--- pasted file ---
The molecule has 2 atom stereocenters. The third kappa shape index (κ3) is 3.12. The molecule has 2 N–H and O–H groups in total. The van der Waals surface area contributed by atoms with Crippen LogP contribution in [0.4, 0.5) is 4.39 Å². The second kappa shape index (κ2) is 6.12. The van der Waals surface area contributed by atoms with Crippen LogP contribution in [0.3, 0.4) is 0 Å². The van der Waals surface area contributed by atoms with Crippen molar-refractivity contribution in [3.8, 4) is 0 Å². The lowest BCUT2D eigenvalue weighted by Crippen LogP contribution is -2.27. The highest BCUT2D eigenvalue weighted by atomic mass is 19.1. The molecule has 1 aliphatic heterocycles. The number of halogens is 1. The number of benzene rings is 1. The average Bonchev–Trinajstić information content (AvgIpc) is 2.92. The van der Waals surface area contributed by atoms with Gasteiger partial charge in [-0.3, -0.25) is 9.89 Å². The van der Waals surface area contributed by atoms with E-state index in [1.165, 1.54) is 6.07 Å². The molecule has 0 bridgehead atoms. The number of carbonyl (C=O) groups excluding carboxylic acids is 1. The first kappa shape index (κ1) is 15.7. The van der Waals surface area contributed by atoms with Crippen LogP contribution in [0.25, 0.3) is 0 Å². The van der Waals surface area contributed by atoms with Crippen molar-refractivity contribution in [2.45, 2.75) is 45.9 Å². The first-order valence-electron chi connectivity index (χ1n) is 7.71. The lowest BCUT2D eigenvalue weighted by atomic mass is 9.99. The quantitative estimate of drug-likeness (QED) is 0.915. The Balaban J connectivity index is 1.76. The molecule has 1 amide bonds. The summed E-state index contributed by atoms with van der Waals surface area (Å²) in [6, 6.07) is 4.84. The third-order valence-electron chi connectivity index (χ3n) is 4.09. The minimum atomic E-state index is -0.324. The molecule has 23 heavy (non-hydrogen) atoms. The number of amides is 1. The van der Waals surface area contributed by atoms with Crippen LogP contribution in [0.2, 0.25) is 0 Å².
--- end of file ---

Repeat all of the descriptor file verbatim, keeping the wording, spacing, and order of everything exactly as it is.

The molecule has 2 atom stereocenters. The third kappa shape index (κ3) is 3.12. The molecule has 2 N–H and O–H groups in total. The van der Waals surface area contributed by atoms with Crippen LogP contribution in [0.4, 0.5) is 4.39 Å². The second kappa shape index (κ2) is 6.12. The van der Waals surface area contributed by atoms with Crippen LogP contribution in [0.3, 0.4) is 0 Å². The van der Waals surface area contributed by atoms with Crippen molar-refractivity contribution in [3.8, 4) is 0 Å². The lowest BCUT2D eigenvalue weighted by Crippen LogP contribution is -2.27. The highest BCUT2D eigenvalue weighted by atomic mass is 19.1. The molecule has 1 aliphatic heterocycles. The number of halogens is 1. The number of benzene rings is 1. The average Bonchev–Trinajstić information content (AvgIpc) is 2.92. The van der Waals surface area contributed by atoms with Gasteiger partial charge in [-0.3, -0.25) is 9.89 Å². The van der Waals surface area contributed by atoms with E-state index in [1.165, 1.54) is 6.07 Å². The molecule has 0 bridgehead atoms. The number of carbonyl (C=O) groups excluding carboxylic acids is 1. The first kappa shape index (κ1) is 15.7. The van der Waals surface area contributed by atoms with Crippen LogP contribution in [0.25, 0.3) is 0 Å². The van der Waals surface area contributed by atoms with Crippen molar-refractivity contribution in [2.45, 2.75) is 45.9 Å². The first-order valence-electron chi connectivity index (χ1n) is 7.71. The lowest BCUT2D eigenvalue weighted by atomic mass is 9.99. The quantitative estimate of drug-likeness (QED) is 0.915. The Balaban J connectivity index is 1.76. The molecule has 1 amide bonds. The summed E-state index contributed by atoms with van der Waals surface area (Å²) in [6, 6.07) is 4.84. The third-order valence-electron chi connectivity index (χ3n) is 4.09. The minimum atomic E-state index is -0.324. The molecule has 23 heavy (non-hydrogen) atoms. The number of amides is 1. The van der Waals surface area contributed by atoms with Crippen LogP contribution in [0.2, 0.25) is 0 Å².